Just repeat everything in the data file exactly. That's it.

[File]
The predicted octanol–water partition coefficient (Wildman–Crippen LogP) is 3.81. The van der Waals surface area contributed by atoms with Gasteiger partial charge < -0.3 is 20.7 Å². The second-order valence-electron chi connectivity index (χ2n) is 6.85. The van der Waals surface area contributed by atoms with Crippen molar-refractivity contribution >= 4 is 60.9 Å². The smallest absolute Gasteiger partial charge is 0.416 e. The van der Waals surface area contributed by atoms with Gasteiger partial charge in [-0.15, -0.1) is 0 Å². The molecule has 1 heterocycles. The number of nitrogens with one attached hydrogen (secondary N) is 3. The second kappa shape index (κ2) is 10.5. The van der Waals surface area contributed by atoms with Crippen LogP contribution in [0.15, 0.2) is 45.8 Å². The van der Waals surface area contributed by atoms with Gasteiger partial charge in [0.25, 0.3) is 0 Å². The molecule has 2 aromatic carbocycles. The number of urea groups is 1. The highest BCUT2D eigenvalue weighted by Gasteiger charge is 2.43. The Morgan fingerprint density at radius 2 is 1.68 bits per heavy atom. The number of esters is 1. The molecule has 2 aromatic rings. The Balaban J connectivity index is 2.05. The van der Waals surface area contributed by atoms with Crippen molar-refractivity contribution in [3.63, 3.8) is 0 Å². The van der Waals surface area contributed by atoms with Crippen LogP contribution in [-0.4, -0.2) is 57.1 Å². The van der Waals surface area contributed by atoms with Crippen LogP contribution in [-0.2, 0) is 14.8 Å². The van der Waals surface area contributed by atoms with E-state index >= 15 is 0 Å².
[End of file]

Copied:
The predicted octanol–water partition coefficient (Wildman–Crippen LogP) is 3.81. The van der Waals surface area contributed by atoms with Gasteiger partial charge < -0.3 is 20.7 Å². The second-order valence-electron chi connectivity index (χ2n) is 6.85. The van der Waals surface area contributed by atoms with Crippen molar-refractivity contribution >= 4 is 60.9 Å². The smallest absolute Gasteiger partial charge is 0.416 e. The van der Waals surface area contributed by atoms with Gasteiger partial charge in [-0.15, -0.1) is 0 Å². The molecule has 1 heterocycles. The number of nitrogens with one attached hydrogen (secondary N) is 3. The second kappa shape index (κ2) is 10.5. The van der Waals surface area contributed by atoms with Crippen LogP contribution in [0.15, 0.2) is 45.8 Å². The van der Waals surface area contributed by atoms with Gasteiger partial charge in [0.25, 0.3) is 0 Å². The molecule has 2 aromatic carbocycles. The number of urea groups is 1. The highest BCUT2D eigenvalue weighted by Gasteiger charge is 2.43. The Morgan fingerprint density at radius 2 is 1.68 bits per heavy atom. The number of esters is 1. The molecule has 2 aromatic rings. The Balaban J connectivity index is 2.05. The van der Waals surface area contributed by atoms with Crippen molar-refractivity contribution in [3.63, 3.8) is 0 Å². The van der Waals surface area contributed by atoms with Crippen LogP contribution in [-0.4, -0.2) is 57.1 Å². The van der Waals surface area contributed by atoms with Crippen LogP contribution in [-0.2, 0) is 14.8 Å². The van der Waals surface area contributed by atoms with E-state index >= 15 is 0 Å².